Robert Williams (chemist)

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Bob Williams

Born(1926-02-25)25 February 1926
Died21 March 2015(2015-03-21) (aged 89)
Alma materMerton College, Oxford
Known forIrving–Williams series
Spouse(s)
Jelly Büchli (m. 1952)
[1]
AwardsRoyal Medal
Scientific career
Fields
InstitutionsUniversity of Oxford
ThesisAn investigation of the complex compounds of some metals (1950)
Doctoral studentsPeter Day[3]
Websitewadham.ox.ac.uk/people/emeritus-fellows/w/bob-williams

Robert Joseph Paton Williams MBE FRS[4] (25 February 1926 – 21 March 2015) was an English chemist, an Emeritus Fellow at Wadham College, Oxford[5] and an Emeritus Professor at the University of Oxford.[1][6][7][8]

Education[edit]

Williams was educated at Merton College, Oxford for both his Bachelor of Arts and Doctor of Philosophy degrees from 1944 to 1950.[1][9] He then spent a year doing postdoctoral research with Arne Tiselius in the Biochemistry Laboratory at Uppsala, Sweden, where he met Jelly Büchli, whom he married in 1952.[citation needed]

Research and career[edit]

A particular focus of his research was on bioinorganic chemistry. Together with Harry Irving he formulated the well-known Irving–Williams series.[citation needed]

Awards and honours[edit]

Williams was appointed Member of the Order of the British Empire (MBE) in the 2010 New Year Honours for services to the community in North Oxford.[10]

He was elected a Fellow of the Royal Society (FRS) in 1972[4] and was a Foreign Member of the Swedish, Portuguese, Czechoslovakian and Belgian science academies.[citation needed] He was a medallist of the Biochemical Society (twice), the Royal Society (twice), the Royal Society of Chemistry (three times), the European Biochemical Societies (twice) and the International Union of Biochemistry. He won the Royal Medal in 1995.[11]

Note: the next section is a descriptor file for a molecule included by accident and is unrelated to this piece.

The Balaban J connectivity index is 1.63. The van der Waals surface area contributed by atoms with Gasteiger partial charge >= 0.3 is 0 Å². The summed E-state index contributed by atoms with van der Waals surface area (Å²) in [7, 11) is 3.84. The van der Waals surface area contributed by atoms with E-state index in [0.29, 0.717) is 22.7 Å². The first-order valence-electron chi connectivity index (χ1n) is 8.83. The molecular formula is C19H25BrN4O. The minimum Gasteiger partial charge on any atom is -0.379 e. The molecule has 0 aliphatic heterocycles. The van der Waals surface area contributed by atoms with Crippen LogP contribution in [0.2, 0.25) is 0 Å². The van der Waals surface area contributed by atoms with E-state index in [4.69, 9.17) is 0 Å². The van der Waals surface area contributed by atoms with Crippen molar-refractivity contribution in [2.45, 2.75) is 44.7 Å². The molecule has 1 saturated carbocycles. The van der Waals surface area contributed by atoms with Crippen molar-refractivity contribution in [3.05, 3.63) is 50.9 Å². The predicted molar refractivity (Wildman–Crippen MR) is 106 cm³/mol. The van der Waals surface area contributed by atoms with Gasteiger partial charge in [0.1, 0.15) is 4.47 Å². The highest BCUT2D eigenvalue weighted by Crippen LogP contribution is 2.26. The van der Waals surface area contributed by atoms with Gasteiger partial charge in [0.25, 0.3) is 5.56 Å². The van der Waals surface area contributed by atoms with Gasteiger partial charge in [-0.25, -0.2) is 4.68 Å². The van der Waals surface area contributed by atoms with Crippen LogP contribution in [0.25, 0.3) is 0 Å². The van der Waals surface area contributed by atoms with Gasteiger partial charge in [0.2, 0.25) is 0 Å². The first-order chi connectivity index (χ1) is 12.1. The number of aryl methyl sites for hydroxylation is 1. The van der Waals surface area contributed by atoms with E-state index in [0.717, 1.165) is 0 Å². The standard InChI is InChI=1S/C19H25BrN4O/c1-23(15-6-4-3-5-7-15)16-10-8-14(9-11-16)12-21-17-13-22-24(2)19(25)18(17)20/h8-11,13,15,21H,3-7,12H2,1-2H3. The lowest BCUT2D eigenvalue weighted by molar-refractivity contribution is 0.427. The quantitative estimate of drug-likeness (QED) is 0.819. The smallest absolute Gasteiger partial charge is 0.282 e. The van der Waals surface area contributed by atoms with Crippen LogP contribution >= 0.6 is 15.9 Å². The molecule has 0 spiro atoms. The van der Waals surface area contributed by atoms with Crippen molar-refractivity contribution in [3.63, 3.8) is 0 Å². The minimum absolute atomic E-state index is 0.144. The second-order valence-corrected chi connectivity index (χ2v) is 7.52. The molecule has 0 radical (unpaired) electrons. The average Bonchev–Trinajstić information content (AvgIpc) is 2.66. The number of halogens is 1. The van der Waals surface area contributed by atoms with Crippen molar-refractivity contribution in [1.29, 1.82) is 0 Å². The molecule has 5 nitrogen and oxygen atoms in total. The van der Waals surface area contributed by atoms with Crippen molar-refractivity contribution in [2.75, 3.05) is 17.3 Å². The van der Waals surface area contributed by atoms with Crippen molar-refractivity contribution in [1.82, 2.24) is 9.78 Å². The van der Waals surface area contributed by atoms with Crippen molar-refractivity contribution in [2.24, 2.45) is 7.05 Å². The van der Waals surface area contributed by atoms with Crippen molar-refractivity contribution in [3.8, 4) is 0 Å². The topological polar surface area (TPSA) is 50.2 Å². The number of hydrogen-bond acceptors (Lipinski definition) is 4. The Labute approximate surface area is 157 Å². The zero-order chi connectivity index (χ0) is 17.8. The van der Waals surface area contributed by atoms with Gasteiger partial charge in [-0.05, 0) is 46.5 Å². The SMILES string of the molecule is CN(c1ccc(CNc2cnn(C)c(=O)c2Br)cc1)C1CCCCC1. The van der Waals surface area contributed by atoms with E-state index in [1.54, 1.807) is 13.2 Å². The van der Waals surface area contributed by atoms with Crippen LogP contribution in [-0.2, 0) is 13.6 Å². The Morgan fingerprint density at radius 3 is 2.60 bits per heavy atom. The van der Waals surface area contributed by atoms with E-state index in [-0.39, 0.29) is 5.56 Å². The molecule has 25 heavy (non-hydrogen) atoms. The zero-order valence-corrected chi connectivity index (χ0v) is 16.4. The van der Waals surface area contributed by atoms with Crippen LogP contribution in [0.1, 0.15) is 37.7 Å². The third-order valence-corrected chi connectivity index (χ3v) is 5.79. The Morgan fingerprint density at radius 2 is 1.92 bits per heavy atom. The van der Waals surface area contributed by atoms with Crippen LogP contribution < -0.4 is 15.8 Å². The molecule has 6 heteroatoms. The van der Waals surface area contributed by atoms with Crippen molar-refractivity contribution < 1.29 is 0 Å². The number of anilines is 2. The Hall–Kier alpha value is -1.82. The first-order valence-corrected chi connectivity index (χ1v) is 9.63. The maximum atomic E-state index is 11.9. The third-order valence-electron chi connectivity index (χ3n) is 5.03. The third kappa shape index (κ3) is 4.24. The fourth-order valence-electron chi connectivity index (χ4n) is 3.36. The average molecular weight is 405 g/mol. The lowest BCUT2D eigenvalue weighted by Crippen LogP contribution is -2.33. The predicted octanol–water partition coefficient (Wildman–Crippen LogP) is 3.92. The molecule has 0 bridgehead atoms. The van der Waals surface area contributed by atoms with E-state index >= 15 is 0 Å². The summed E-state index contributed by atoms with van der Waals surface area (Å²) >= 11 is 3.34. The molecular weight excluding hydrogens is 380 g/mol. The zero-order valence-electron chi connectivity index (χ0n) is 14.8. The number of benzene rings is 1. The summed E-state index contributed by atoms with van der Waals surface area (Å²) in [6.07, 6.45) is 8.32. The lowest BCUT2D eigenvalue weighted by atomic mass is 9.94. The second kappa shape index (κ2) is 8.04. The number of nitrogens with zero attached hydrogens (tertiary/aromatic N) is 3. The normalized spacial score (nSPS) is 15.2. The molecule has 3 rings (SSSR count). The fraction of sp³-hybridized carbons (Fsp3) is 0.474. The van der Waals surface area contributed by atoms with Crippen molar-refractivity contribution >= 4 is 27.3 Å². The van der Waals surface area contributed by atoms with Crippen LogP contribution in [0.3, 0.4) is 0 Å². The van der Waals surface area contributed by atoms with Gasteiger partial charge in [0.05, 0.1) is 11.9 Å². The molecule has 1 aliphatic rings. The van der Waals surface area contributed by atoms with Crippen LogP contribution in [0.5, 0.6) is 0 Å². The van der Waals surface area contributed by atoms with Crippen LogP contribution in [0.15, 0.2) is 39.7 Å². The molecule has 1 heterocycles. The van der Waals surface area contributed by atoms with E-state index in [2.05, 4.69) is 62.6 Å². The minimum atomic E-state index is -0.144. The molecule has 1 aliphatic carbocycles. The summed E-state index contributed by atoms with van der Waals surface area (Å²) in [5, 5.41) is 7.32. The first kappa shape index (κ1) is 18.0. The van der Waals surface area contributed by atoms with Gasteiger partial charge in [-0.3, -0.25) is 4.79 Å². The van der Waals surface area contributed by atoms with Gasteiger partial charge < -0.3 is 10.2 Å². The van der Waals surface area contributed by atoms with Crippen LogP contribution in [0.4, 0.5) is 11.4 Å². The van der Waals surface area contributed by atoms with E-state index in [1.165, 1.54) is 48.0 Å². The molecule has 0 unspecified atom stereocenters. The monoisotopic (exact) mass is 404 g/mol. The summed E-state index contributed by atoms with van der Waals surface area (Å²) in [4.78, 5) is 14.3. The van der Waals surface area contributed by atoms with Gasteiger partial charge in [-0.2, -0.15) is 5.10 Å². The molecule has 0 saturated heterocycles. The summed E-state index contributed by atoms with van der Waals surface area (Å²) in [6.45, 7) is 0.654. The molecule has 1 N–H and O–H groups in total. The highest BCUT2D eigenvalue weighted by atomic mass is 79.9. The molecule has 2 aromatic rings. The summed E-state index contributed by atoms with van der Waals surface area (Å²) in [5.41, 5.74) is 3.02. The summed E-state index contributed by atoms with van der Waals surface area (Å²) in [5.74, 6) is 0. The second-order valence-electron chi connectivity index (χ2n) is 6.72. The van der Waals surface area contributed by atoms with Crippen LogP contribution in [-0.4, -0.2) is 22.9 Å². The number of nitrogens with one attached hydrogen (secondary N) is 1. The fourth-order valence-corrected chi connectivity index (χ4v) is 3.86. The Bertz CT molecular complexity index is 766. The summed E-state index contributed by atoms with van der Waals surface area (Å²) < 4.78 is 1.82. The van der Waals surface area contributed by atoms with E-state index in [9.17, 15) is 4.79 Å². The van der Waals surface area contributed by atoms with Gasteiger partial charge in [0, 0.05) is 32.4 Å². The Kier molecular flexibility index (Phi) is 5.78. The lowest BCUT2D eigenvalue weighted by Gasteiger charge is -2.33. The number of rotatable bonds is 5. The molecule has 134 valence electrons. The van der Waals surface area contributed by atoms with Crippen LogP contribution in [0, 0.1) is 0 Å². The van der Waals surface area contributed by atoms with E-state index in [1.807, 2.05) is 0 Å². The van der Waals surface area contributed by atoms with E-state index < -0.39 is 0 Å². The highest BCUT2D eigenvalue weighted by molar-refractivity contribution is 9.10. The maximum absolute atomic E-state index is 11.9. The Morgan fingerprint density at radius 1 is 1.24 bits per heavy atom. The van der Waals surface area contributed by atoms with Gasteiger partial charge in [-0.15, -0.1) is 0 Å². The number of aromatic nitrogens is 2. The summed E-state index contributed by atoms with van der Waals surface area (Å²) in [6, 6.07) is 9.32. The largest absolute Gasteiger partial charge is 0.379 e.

References[edit]

  1. ^ a b c Anon (2015). "In Memoriam RJP (Bob) Williams". University of Oxford. Archived from the original on 6 March 2016.
  2. ^ B. L. Vallee & R. J. P. Williams (1968). "Metalloenzymes: the entatic nature of their active sites". Proceedings of the National Academy of Sciences of the United States of America. 59 (2): 498–505. doi:10.1073/pnas.59.2.498. PMC 224700. PMID 5238980.
  3. ^ Day, Peter (1965). Light induced charge transfer in solids (DPhil thesis). University of Oxford. OCLC 944386301.
  4. ^ a b Hill, H. A. O.; Thomson, A. J. (2016). "Robert Joseph Paton Williams MBE. 25 February 1926 – 21 March 2015". Biographical Memoirs of Fellows of the Royal Society. London: Royal Society. 62: 541–570. doi:10.1098/rsbm.2016.0020.
  5. ^ "Bob Williams". Wadham College, University of Oxford. Retrieved 23 March 2015.
  6. ^ Thomson, Andrew J (2015). "Professor Robert JP Williams FRS (25/2/1926–21/3/2015)". JBIC Journal of Biological Inorganic Chemistry. 20 (4): 617–618. doi:10.1007/s00775-015-1262-6. ISSN 0949-8257.
  7. ^ Mann, Stephen; Thomson, Andrew J. (2015). "Robert J. P. Williams (1926–2015)". Angewandte Chemie. 127 (27): 7856–7856. doi:10.1002/ange.201504131. ISSN 0044-8249.
  8. ^ Anon (2015). "R J P Williams (1926–2015)". University of Oxford. Archived from the original on 9 February 2016.
  9. ^ Williams, Robert Joseph Paton (1950). An investigation of the complex compounds of some metals (DPhil thesis). University of Oxford.
  10. ^ "No. 59282". The London Gazette (Supplement). 31 December 2009. p. 23.
  11. ^ "Royal Medal". Retrieved 6 December 2008.

External links[edit]